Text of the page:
Posting has been light – thin, even – and will continue to be so for the next couple of days while I finish a reporting trip up north. But briefly, I thought it worth mentioning that the city of Shanghai is running out of diesel. Or, to put it more accurately, the Shanghai Economic Commission is trying to allay fears caused by recent and ongoing diesel shortages by claiming that Shanghai has a “more than” ten day supply of the fuel.
This is big news that should not be news to anyone. For the last couple of weeks Chinese media and foreign news wires (especially, financial-oriented ones) have been reporting fuel shortages in Guangdong and in the outskirts of Shanghai (last week, I reported fuel lines in Shanghai, and explained their origins). For now, this story is the best analysis of the shortages that I’ve read this week.
Anyway, my reason for mentioning the shortages is two-fold. First, it’s a very, very significant story that neatly depicts the ongoing power and failure of China’s central economic planners. I’ve taken some heat, recently, for having the nerve to suggest that China – in many ways – is becoming less market oriented. This story is a good rebuttal to those rebukes: if not for price-controls, there would be no fuel shortages or rationing in Shanghai at the moment (because refiners would actually be allowed to refine US$100/barrel crude at a profit). Of course, there might be other problems, including price riots. But riots, too, would highlight the absurdity of Beijing’s ongoing ham-handed attempts to control vulnerable parts of the Chinese economy.
Second, and perhaps more interesting, the lack of coverage highlights the gaping disconnect between the interests of the foreign media in China, and the interests of the average Chinese. As anybody reading this blog surely knows, the foreign media in China has devoted significant resources over the last two weeks to covering (or, more accurately, trying to cover) the ethnic unrest in Tibet and other Western Chinese provinces. That, too, is an important story. But as a matter of concern to the average Chinese (most of whom live outside of Tibetan areas), it ranks far below price inflation and the sudden and unnecessary fuel shortages that are now hitting China’s financial heart (imagine how the New York Times would cover sudden, government-induced fuel shortages in the New York City metropolitan area).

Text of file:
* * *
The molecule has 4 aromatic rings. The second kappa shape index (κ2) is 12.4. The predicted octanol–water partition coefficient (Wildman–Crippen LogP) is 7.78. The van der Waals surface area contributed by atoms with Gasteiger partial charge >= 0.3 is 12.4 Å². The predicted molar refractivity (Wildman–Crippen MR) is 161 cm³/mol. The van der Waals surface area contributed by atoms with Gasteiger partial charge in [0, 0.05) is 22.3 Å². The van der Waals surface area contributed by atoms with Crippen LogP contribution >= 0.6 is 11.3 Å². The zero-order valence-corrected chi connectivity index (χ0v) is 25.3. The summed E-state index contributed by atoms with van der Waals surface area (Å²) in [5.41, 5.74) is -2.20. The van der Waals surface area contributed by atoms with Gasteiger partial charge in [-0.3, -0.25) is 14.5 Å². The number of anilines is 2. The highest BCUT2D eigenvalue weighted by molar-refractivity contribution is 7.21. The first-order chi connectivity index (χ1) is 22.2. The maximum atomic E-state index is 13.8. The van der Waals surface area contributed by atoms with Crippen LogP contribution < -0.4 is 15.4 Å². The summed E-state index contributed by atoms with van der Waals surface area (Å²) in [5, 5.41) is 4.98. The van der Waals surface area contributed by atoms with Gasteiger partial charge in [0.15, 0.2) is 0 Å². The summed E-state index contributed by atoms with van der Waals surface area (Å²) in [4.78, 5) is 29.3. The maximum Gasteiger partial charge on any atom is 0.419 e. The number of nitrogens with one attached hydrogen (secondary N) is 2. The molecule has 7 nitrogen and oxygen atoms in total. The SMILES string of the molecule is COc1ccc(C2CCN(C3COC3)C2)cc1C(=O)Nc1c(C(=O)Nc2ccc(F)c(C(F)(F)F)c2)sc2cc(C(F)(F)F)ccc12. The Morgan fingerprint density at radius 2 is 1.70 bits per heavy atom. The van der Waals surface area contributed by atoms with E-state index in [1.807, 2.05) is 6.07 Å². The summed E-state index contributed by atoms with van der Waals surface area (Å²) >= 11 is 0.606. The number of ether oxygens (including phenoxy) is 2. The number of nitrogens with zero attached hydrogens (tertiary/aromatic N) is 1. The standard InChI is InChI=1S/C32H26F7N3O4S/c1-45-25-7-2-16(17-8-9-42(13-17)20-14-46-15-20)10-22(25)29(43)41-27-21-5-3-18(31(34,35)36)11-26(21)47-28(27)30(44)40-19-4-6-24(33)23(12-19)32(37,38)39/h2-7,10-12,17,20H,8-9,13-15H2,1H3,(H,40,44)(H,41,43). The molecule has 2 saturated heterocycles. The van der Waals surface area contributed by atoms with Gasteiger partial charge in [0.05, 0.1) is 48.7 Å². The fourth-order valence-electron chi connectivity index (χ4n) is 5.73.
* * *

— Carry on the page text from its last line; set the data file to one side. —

Yet despite the intense importance of the story in China, it is receiving almost no coverage from that foreign media (the “major” outlets – say, the IHT – are using wire reports while their regular contributors are presumably, out West, or trying to get there). Why? Is one really more important than the other in a global sense? Or is it just the case that foreign editors, journalists, and their readers are more interested in one over the other (for whatever reason)? It seems to me that this is a question worth asking as the pool of aggressive reporters covering China (most, with no China experience whatsoever) begins to expand in advance of the Olympics.
[Quick addendum: I don't mean to imply that Tibet is unimportant, or that reporters are wrong to be spending so much time trying to cover it. It is important, and foreign media should cover it (and should be allowed to cover it, damn it).]